San Francisco not so happy with McDonald’s maneuver
Despite Board of Supervisors efforts, children dining at McDonald’s restaurants in San Francisco still will be able to take home a toy with their next Happy Meal.
San Francisco’s Healthy Food Incentives Ordinance went into effect on Dec. 1, banning free toys and other “incentive items” from children’s meals that don’t meet set nutritional standards, such as containing less than 600 calories and less than 35 percent of calories from fat. It could have meant the end of toy-included Happy Meals in the city, except that the fast-food chain found a creative solution: It will charge 10 cents for the incentive item and donate the proceeds to the Ronald McDonald House charity. Burger King quickly followed, announcing that it will be charging the same amount for its toys.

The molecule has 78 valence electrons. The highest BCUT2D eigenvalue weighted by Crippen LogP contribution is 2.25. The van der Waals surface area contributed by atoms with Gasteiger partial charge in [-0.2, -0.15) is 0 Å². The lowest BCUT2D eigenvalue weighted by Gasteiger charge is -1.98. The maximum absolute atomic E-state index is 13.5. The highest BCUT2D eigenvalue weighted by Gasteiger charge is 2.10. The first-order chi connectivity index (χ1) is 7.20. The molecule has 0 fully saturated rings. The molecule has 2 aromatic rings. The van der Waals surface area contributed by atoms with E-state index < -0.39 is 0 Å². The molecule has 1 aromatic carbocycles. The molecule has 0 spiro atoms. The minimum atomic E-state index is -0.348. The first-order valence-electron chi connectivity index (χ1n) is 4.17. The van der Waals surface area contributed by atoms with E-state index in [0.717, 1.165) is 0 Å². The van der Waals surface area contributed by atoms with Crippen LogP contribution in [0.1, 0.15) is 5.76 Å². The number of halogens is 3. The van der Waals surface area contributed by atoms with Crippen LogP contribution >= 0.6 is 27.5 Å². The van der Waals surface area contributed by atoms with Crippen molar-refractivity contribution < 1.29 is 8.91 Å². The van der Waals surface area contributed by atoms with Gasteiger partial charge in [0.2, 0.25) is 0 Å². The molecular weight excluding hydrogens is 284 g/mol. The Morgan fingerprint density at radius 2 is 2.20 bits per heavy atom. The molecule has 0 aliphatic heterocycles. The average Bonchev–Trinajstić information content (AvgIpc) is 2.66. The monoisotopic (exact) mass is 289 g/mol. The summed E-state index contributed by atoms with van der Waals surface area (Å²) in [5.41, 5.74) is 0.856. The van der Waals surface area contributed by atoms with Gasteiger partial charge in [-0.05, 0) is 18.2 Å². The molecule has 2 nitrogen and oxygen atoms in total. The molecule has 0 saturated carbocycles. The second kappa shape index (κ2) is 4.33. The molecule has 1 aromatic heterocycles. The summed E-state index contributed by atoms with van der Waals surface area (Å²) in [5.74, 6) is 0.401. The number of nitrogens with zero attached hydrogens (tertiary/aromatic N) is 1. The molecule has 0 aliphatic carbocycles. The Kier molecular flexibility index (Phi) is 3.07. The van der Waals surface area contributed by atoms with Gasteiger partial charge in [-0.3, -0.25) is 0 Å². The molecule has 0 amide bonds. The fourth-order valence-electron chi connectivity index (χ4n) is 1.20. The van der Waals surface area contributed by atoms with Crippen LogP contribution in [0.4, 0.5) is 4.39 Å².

“While we will fully comply with this law, we also have a responsibility to give our customers what they want,” Danya Proud, a spokesperson for McDonald’s, said in a statement. Earlier this year, certain McDonald’s restaurants began reducing the serving size of french fries and offering apples and low-fat milk in its kids’ offerings, yet the meal-in-a-box still didn’t meet the nutritional standards set under the ordinance.
According to an Associated Press article, San Francisco was the first major city to implement such an ordinance. The ban, however, is similar to one passed in Santa Clara County, Calif., in 2010.
Eric Mar, who sponsored the San Francisco ordinance, told the AP that he didn’t plan to make any changes to combat McDonald’s actions.